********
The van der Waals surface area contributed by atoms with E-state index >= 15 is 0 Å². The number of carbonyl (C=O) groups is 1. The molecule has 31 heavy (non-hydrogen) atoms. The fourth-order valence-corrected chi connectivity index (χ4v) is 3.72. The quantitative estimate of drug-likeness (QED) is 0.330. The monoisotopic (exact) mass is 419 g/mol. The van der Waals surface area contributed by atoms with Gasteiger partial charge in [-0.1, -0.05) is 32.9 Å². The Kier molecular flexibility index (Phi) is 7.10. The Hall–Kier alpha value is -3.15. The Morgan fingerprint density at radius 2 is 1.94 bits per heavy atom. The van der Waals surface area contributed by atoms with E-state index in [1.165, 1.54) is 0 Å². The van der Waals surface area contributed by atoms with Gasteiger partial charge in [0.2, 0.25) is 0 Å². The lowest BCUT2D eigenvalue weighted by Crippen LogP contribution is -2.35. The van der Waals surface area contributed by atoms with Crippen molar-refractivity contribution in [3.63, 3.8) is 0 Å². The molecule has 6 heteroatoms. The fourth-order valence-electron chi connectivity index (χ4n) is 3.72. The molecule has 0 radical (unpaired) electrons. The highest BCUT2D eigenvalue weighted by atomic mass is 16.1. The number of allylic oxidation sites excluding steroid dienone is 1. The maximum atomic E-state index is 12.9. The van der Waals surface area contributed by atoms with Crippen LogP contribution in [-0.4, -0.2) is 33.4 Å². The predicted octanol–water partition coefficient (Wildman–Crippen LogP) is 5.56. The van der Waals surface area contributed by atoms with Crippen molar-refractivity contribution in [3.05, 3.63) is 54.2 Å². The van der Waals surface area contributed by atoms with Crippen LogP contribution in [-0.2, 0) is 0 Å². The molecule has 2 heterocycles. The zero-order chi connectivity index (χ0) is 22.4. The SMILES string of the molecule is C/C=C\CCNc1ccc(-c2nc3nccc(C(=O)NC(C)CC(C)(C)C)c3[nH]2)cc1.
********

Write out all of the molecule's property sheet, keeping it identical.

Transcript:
The van der Waals surface area contributed by atoms with E-state index >= 15 is 0 Å². The number of carbonyl (C=O) groups is 1. The molecule has 31 heavy (non-hydrogen) atoms. The fourth-order valence-corrected chi connectivity index (χ4v) is 3.72. The quantitative estimate of drug-likeness (QED) is 0.330. The monoisotopic (exact) mass is 419 g/mol. The van der Waals surface area contributed by atoms with Gasteiger partial charge in [-0.1, -0.05) is 32.9 Å². The Kier molecular flexibility index (Phi) is 7.10. The Hall–Kier alpha value is -3.15. The Morgan fingerprint density at radius 2 is 1.94 bits per heavy atom. The van der Waals surface area contributed by atoms with E-state index in [1.165, 1.54) is 0 Å². The van der Waals surface area contributed by atoms with Gasteiger partial charge in [0.2, 0.25) is 0 Å². The lowest BCUT2D eigenvalue weighted by Crippen LogP contribution is -2.35. The van der Waals surface area contributed by atoms with Crippen molar-refractivity contribution in [3.63, 3.8) is 0 Å². The molecule has 6 heteroatoms. The fourth-order valence-electron chi connectivity index (χ4n) is 3.72. The molecule has 0 radical (unpaired) electrons. The highest BCUT2D eigenvalue weighted by atomic mass is 16.1. The number of allylic oxidation sites excluding steroid dienone is 1. The maximum atomic E-state index is 12.9. The van der Waals surface area contributed by atoms with Crippen LogP contribution in [-0.4, -0.2) is 33.4 Å². The predicted octanol–water partition coefficient (Wildman–Crippen LogP) is 5.56. The van der Waals surface area contributed by atoms with Crippen molar-refractivity contribution in [3.05, 3.63) is 54.2 Å². The van der Waals surface area contributed by atoms with Crippen LogP contribution in [-0.2, 0) is 0 Å². The molecule has 2 heterocycles. The zero-order chi connectivity index (χ0) is 22.4. The SMILES string of the molecule is C/C=C\CCNc1ccc(-c2nc3nccc(C(=O)NC(C)CC(C)(C)C)c3[nH]2)cc1.